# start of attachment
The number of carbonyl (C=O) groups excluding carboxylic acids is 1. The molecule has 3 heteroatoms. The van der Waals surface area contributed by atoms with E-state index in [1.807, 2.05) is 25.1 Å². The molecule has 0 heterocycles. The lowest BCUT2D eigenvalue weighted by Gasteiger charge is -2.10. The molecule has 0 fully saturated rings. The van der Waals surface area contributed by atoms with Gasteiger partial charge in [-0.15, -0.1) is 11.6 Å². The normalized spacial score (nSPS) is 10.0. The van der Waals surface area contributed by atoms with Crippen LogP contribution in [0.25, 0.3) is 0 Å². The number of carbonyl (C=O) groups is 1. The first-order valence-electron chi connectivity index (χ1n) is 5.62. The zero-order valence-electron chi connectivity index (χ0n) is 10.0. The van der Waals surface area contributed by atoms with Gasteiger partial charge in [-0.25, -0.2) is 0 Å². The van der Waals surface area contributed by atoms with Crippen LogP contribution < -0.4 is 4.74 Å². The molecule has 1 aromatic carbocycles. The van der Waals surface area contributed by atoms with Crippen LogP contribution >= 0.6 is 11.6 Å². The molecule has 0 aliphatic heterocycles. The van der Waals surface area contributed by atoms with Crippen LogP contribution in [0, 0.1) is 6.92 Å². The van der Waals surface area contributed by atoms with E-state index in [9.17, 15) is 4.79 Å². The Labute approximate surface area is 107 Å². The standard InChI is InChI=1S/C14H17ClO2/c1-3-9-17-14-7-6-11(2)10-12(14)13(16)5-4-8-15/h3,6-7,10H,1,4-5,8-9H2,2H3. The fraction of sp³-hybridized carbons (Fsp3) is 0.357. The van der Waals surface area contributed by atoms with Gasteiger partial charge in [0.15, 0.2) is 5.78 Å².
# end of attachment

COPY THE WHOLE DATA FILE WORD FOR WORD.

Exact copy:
The number of carbonyl (C=O) groups excluding carboxylic acids is 1. The molecule has 3 heteroatoms. The van der Waals surface area contributed by atoms with E-state index in [1.807, 2.05) is 25.1 Å². The molecule has 0 heterocycles. The lowest BCUT2D eigenvalue weighted by Gasteiger charge is -2.10. The molecule has 0 fully saturated rings. The van der Waals surface area contributed by atoms with Gasteiger partial charge in [-0.15, -0.1) is 11.6 Å². The normalized spacial score (nSPS) is 10.0. The van der Waals surface area contributed by atoms with Crippen LogP contribution in [0.25, 0.3) is 0 Å². The number of carbonyl (C=O) groups is 1. The first-order valence-electron chi connectivity index (χ1n) is 5.62. The zero-order valence-electron chi connectivity index (χ0n) is 10.0. The van der Waals surface area contributed by atoms with Gasteiger partial charge in [-0.25, -0.2) is 0 Å². The van der Waals surface area contributed by atoms with Crippen LogP contribution < -0.4 is 4.74 Å². The molecule has 1 aromatic carbocycles. The van der Waals surface area contributed by atoms with Crippen LogP contribution >= 0.6 is 11.6 Å². The molecule has 0 aliphatic heterocycles. The van der Waals surface area contributed by atoms with Crippen LogP contribution in [0, 0.1) is 6.92 Å². The van der Waals surface area contributed by atoms with E-state index in [9.17, 15) is 4.79 Å². The Labute approximate surface area is 107 Å². The standard InChI is InChI=1S/C14H17ClO2/c1-3-9-17-14-7-6-11(2)10-12(14)13(16)5-4-8-15/h3,6-7,10H,1,4-5,8-9H2,2H3. The fraction of sp³-hybridized carbons (Fsp3) is 0.357. The van der Waals surface area contributed by atoms with Gasteiger partial charge in [0.15, 0.2) is 5.78 Å².